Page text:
I would like to hear from one thin person who thinks this is ok. It’s only the other fat people who have had this procedure or dream of having it done who condone it. Why don’t thin people condone it? Because they know it takes hard work and self control not to balloon up like these people did. Why do fat people condone it? Because they are too lazy and full of excuse to do the work it takes to be thin so this is an easy answer. Sorry if I sound nasty, but it’s the truth!

Anonymous October 16, 2008, 7:37 PM

Mom is a loser.. First of all you are so stupid to take your son and yourself to the FILTHIEST part of Mexico. Obviously you are not putting the best interest of the child first. Why didn’t you make him eat healthier and exercise more. Ballooning to 300lbs DOES NOT happen OVERNIGHT! Mother’s like you do not deserve to have children, you are to make the smart and best decisions for your child and you obviously didn’t. So lets put his life at risk, so you can cry later when he gets an infection or if something goes wrong with the banding. Do you as a mother realize what all is involved AFTER the procedure? Probably not.. This mother doesn’t deserve to have kids. And this poor boy will suffer. Next we will be reading how he died due to complications…

cindi October 16, 2008, 7:39 PM

I am sick and tired of people stating that overweight people are lazy and just eat the wrong foods. My husband gained a tremendous amount of weight due to steroid therapy that he needed for a lung problem. He tried everything to get this weight off and it did not work. He had the gastric bypass surgery. He has lost 90 lbs so far. The surgery is not easy and there is a total change in eating habits. Sometimes you have to go with the drastic options. I am overweight also. I have tried about every diet and I am very active but I will lose a little and gain a little. This is me. I will probably never lose the weight no matter how hard I try. I will not have the surgery. I would like people to accept me for who I am and not make a judgement about me because of what I weigh. You never know you may like whats on the inside of this size 18 girl.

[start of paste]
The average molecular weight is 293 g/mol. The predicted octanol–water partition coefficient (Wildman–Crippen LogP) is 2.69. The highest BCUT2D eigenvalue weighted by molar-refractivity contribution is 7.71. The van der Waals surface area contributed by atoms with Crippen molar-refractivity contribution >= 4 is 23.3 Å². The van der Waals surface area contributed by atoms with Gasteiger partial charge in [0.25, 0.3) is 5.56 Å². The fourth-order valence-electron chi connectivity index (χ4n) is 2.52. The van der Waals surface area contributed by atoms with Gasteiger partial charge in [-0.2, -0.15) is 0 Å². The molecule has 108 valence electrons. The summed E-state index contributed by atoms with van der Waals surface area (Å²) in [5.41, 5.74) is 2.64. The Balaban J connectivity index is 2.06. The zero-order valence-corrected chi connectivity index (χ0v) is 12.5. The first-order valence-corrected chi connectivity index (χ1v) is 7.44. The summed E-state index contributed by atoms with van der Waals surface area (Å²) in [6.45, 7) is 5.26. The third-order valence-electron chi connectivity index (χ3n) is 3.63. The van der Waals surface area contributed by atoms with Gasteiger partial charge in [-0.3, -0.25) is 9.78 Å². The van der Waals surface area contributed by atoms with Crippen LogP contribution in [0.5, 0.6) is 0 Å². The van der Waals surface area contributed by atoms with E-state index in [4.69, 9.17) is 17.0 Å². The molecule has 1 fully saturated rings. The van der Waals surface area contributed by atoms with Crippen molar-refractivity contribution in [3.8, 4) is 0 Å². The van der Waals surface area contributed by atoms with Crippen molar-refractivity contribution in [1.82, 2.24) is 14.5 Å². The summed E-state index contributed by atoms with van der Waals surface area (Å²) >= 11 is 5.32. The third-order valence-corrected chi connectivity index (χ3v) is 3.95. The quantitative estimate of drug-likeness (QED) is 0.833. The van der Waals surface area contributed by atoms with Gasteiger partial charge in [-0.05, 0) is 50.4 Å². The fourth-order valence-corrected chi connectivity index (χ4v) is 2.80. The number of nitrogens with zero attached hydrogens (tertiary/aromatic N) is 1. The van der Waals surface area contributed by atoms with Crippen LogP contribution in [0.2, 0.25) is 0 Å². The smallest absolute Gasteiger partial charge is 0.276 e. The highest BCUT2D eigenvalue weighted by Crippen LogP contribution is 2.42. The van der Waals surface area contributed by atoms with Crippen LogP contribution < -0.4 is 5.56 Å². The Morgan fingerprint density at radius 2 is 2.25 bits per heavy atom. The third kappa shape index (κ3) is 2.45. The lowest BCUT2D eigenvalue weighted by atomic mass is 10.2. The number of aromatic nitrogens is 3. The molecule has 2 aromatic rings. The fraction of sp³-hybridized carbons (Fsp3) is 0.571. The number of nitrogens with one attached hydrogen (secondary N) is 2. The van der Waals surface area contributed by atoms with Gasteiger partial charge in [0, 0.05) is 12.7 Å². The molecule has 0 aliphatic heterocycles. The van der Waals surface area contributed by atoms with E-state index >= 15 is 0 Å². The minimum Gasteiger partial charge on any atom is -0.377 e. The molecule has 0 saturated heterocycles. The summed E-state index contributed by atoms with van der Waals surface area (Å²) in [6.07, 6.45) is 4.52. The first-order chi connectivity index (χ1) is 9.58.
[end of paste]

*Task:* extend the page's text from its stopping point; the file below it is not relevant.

Anonymous October 16, 2008, 7:44 PM

Haveing been obese myself, pre type 2,
sleep apnea, at age 35 I was heading towards an early grave. I had Gastric Bypass
and now 14 years later I’m at my ideal body weight, and have
an improved life. That haveing been said, who the hell are you to critse someone trying to save her child from an early death, and life as a second class person.
Until you live their lifes you have no right to make any judgement. Do you smoke, drink, do drugs, hooked on coffee? Why don’t you just quit? Whats good for the goose is good for the gander.



Anonymous October 16, 2008, 7:47 PM

We aren’t talking about people like your husband who have a true medical condition - but I have to say, if he was able to lose weight after gastric surgery then he probably could of lost it through diet and exercise. Also, I just don’t buy the fact that people are naturally overweight…you were not born overweight - you became overweight.

Vicki October 16, 2008, 7:47 PM

That mother saved her child’s life!

susan October 16, 2008, 7:48 PM

my daughter started to gain weight around puberty- it was a battle trying to get her to eat properly and maintain exercise, so i can empathize with the parents- she mentioned lap banding and as a nurse i am not in favor of it for young children or young adults, I was thankful when SHE decided to join weight watchers - to date she’s lost 90 pounds, has a better understanding of food and a great outlook on life and she’s happy that she learned HOW to relate to food- this young boy in the story might have Prader Willie which is a totally different entity though